"As the direct and proximate result of all of the foregoing facts stated above in this numbered finding, which are hereby found to be true, defendant, Fritz Hutcheson, caused defendant, U.S. Aircoach, to become incapable of paying its debt to the plaintiff. The largest number and most substantial character of said acts and activities of said Fritz Hutcheson mentioned in this finding occurred from and after about December 5, 1953, and at and during the time when the plaintiff was a large creditor of U.S. Aircoach, a corporation. The Court further finds that (unknown to plaintiff, or to anyone representing plaintiff, until subsequent to December 5, 1953) defendant, Fritz Hutcheson: Used monies belonging to the said corporation for the purpose of paying about $4,000.00 on account of the purchase price of about 4,000 shares of stock of said corporation acquired by said defendant, Fritz Hutcheson, personally, and did not repay any part thereof to the corporation; caused the said corporation to pay monies, without consideration, to a certain business owned and operated exclusively by him under the fictitious firm name and style of Metropolitan Travel Service; caused the said corporation to pay monies, without consideration, to certain partnerships, to wit: U.S. Aircoach Agency, and Eastern Pacific Airlines, in which his wife was a partner; as a partner with one Blackwell, doing business under the fictitious firm name and style of U.S. Aircoach Special, he personally profited to the detriment of defendant, U.S. Aircoach, a corporation, although it operated ostensibly as a separate business and was accounted for and treated in the books and records of U.S. Aircoach, a corporation, as a division of said corporation, and although the last named corporation included it in and as part of the said corporation's Federal Income Tax Return for the year 1952; caused the corporate defendant to keep and maintain in its books of account, a certain 'Exchange Account' which was used as a means and method for cashing checks drawn to the order of the corporation, and making the proceeds of said checks available in cash to the said Hutcheson; caused certain funds belonging to the said corporate defendant to be placed in a certain bank cashier's check, the avails of which bank cashier's check were later received by said Fritz Hutcheson personally, without consideration moving to the said corporation; caused the sum of $13,112.15 to be withdrawn from funds belonging to the corporate defendant and to be advanced to the U.S. Treasury upon a bid for a surplus airplane, and when said advance was later refunded, he caused the said sum of $13,112.15 to be distributed to himself personally and to two other individuals, without any consideration to said corporate defendant; caused numerous fictitious and erroneous entries to be made in the books, records and accounts of U.S. Aircoach, a corporation; caused the sum of $53,836.92 to be set up on the books of U.S. Aircoach, a corporation, as a sum due and payable to said Hutcheson personally, whereas, in truth and in fact, that sum or any part thereof was not owing to or due to said Hutcheson from said corporation.
"The Court finds that after December 5, 1953, and at a time when U.S. Aircoach, a corporation, had ceased flying and business activities, and when it was being threatened with legal action by its creditors, the said Hutcheson caused the said corporation's bank accounts to be closed and the funds represented thereby and deposited therein to be placed in a bank safety deposit box, and thereafter to be placed in a metal strong box, all for the purpose of avoiding and preventing attachments by creditors and the collection of creditors' bills including the bills of the plaintiff.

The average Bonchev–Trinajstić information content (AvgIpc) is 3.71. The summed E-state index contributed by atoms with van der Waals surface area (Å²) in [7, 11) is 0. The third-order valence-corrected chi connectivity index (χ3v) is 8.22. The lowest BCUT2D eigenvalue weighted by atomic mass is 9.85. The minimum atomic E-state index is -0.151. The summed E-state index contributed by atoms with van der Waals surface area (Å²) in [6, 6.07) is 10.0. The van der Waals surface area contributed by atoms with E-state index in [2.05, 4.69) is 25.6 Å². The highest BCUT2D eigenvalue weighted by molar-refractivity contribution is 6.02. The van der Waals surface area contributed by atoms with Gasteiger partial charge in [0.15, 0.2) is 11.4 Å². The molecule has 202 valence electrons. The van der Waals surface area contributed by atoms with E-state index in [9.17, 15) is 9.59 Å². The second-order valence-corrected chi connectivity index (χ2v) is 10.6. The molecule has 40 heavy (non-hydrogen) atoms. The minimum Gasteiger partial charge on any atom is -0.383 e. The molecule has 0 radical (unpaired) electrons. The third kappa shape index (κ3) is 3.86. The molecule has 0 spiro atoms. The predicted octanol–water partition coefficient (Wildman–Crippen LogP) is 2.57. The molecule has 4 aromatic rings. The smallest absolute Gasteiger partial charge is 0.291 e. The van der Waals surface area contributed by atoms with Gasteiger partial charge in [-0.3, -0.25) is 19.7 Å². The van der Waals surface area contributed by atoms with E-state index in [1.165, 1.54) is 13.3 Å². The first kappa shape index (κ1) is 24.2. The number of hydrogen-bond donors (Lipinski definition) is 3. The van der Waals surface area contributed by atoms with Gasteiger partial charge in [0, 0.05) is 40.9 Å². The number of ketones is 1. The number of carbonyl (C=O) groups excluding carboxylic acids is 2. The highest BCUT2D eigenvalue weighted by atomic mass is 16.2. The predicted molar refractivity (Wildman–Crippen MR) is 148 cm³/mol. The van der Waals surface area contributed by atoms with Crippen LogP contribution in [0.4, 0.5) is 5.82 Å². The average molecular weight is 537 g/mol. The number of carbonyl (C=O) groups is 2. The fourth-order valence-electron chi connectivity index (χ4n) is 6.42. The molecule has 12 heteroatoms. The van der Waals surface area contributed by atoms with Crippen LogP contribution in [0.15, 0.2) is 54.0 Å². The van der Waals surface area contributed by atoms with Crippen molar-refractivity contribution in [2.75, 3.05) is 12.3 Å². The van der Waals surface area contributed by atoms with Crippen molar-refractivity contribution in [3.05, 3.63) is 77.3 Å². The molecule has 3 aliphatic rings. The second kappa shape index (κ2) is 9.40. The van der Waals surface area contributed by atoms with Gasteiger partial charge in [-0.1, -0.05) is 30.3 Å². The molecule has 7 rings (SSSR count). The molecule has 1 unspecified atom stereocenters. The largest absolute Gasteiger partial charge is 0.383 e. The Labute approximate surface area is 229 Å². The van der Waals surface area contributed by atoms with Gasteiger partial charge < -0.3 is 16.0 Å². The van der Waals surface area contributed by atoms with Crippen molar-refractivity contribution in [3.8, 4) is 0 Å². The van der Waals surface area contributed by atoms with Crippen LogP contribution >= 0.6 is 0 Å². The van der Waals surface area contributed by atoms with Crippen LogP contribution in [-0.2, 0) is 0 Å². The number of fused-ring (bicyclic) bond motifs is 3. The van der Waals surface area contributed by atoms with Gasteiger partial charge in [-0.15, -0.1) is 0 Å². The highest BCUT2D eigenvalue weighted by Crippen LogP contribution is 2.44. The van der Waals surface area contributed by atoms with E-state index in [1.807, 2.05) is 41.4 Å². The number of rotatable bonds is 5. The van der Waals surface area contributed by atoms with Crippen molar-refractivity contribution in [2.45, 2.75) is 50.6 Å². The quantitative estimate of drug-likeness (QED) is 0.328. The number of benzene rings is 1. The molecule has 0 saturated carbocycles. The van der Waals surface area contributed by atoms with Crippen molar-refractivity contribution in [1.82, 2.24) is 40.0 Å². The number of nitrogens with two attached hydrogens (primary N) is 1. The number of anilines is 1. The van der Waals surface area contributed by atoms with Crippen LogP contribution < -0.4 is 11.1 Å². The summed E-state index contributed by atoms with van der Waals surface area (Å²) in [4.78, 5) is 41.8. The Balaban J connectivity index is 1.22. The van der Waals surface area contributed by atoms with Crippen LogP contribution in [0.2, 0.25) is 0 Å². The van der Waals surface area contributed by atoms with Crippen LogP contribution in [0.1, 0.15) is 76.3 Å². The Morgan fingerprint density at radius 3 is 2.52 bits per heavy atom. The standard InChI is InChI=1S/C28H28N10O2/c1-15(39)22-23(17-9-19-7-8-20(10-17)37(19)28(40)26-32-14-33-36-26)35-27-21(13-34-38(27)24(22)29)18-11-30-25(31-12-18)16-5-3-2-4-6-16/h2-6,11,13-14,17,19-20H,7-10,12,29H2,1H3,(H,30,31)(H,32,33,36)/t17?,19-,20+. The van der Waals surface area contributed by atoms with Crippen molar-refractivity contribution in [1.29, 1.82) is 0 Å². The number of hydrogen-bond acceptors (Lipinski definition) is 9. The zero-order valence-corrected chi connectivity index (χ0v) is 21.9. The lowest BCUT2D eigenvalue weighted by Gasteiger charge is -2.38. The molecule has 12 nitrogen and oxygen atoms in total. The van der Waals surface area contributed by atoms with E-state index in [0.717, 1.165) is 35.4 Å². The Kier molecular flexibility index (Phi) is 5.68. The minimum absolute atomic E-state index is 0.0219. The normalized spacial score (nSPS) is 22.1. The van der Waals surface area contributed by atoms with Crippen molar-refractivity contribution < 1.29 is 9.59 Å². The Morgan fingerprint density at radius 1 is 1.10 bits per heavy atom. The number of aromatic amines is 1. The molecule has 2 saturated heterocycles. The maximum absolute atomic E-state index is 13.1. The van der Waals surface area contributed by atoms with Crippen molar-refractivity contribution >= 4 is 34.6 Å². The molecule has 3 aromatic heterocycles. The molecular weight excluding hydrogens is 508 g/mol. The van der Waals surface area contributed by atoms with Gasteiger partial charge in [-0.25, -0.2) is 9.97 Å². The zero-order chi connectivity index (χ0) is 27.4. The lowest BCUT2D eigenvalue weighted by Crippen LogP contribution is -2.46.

"The Court further finds that at said time last above found, the said corporation, with the knowledge of the said Hutcheson, was unable to pay all of its creditors in full, including the plaintiff's claim. The Court further finds that in 1954, and with knowledge of the existence of large claims, including that of the plaintiff, then existing against the said corporation, and with knowledge of the corporation's inability to pay all of its bills, including that of the plaintiff, the said Hutcheson intentionally took $17,000.00 in cash from the funds of the said corporation which were then contained in the said metal strong box, as purported past due salary. The Court further finds that at no time since about May 1952 when the said defendant Hutcheson acquired all of the issued and outstanding capital stock of said corporation, was any salary or other compensation entered or accrued upon the books of the said corporation as due or owing to said Hutcheson.
"The Court further finds that as the direct and proximate result of the use, operation, direction and control of said corporation by said Hutcheson, and by reason of his personal receipt of large sums from the said corporation without consideration, he caused the said corporation to be unable to pay the corporation's just debt to the plaintiff.
"The Court finds that by reason of the facts elsewhere in these Findings found to be true that there has been continuously since about May 1952, and there is now, such a unity of interest and ownership between U.S. Aircoach, a corporation, and Fritz Hutcheson, that the separateness of U.S. Aircoach, a corporation, as distinct from Fritz Hutcheson, individually, ceased and does not exist, and that to adhere to the legal fiction of the separate existence of said corporation would, under the facts and circumstances of this case, sanction a fraud and promote injustice, both as to the plaintiff and as to the other creditors of U.S. Aircoach, a corporation, and it would be unjust and inequitable to the plaintiff and the said other creditors to adhere to said legal fiction of separate corporate entity and to fail to regard U.S. Aircoach, a corporation, and Fritz Hutcheson, individually, as one and the same."